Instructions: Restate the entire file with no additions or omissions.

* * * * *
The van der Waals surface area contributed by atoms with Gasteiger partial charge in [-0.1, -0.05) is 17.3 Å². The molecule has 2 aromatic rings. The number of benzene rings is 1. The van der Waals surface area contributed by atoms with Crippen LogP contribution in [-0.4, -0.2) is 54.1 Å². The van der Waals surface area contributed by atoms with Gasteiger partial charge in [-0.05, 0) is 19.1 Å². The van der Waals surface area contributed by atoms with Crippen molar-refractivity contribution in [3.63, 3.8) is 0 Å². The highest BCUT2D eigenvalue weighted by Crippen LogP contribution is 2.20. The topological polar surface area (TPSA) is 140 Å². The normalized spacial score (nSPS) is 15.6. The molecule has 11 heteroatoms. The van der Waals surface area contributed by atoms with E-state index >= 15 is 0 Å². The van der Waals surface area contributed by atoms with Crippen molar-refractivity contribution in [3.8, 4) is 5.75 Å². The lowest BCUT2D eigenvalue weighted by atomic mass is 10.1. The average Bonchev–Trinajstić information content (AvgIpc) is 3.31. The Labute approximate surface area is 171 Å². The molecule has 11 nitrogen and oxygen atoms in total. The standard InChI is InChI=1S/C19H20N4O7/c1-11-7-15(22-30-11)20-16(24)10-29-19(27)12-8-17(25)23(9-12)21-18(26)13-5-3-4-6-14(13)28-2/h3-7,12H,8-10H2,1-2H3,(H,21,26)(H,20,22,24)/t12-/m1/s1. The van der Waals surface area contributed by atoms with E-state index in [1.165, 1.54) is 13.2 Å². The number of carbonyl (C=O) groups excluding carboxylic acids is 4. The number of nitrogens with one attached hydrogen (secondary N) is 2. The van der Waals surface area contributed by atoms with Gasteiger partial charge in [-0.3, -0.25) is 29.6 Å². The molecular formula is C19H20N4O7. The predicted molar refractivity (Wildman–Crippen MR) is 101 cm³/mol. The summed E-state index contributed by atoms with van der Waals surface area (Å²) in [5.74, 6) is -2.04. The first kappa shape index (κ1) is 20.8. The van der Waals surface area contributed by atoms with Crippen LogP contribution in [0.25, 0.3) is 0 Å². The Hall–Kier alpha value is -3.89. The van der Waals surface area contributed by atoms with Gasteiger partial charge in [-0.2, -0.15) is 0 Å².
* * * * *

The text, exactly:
The van der Waals surface area contributed by atoms with Gasteiger partial charge in [-0.1, -0.05) is 17.3 Å². The molecule has 2 aromatic rings. The number of benzene rings is 1. The van der Waals surface area contributed by atoms with Crippen LogP contribution in [-0.4, -0.2) is 54.1 Å². The van der Waals surface area contributed by atoms with Gasteiger partial charge in [-0.05, 0) is 19.1 Å². The van der Waals surface area contributed by atoms with Crippen molar-refractivity contribution in [3.63, 3.8) is 0 Å². The highest BCUT2D eigenvalue weighted by Crippen LogP contribution is 2.20. The topological polar surface area (TPSA) is 140 Å². The normalized spacial score (nSPS) is 15.6. The molecule has 11 heteroatoms. The van der Waals surface area contributed by atoms with E-state index >= 15 is 0 Å². The van der Waals surface area contributed by atoms with Crippen molar-refractivity contribution in [3.8, 4) is 5.75 Å². The lowest BCUT2D eigenvalue weighted by atomic mass is 10.1. The average Bonchev–Trinajstić information content (AvgIpc) is 3.31. The Labute approximate surface area is 171 Å². The molecule has 11 nitrogen and oxygen atoms in total. The standard InChI is InChI=1S/C19H20N4O7/c1-11-7-15(22-30-11)20-16(24)10-29-19(27)12-8-17(25)23(9-12)21-18(26)13-5-3-4-6-14(13)28-2/h3-7,12H,8-10H2,1-2H3,(H,21,26)(H,20,22,24)/t12-/m1/s1. The van der Waals surface area contributed by atoms with E-state index in [1.165, 1.54) is 13.2 Å². The number of carbonyl (C=O) groups excluding carboxylic acids is 4. The number of nitrogens with one attached hydrogen (secondary N) is 2. The van der Waals surface area contributed by atoms with Gasteiger partial charge in [-0.3, -0.25) is 29.6 Å². The molecular formula is C19H20N4O7. The predicted molar refractivity (Wildman–Crippen MR) is 101 cm³/mol. The summed E-state index contributed by atoms with van der Waals surface area (Å²) in [5.74, 6) is -2.04. The first kappa shape index (κ1) is 20.8. The van der Waals surface area contributed by atoms with Crippen LogP contribution in [0.25, 0.3) is 0 Å². The Hall–Kier alpha value is -3.89. The van der Waals surface area contributed by atoms with Gasteiger partial charge in [-0.2, -0.15) is 0 Å².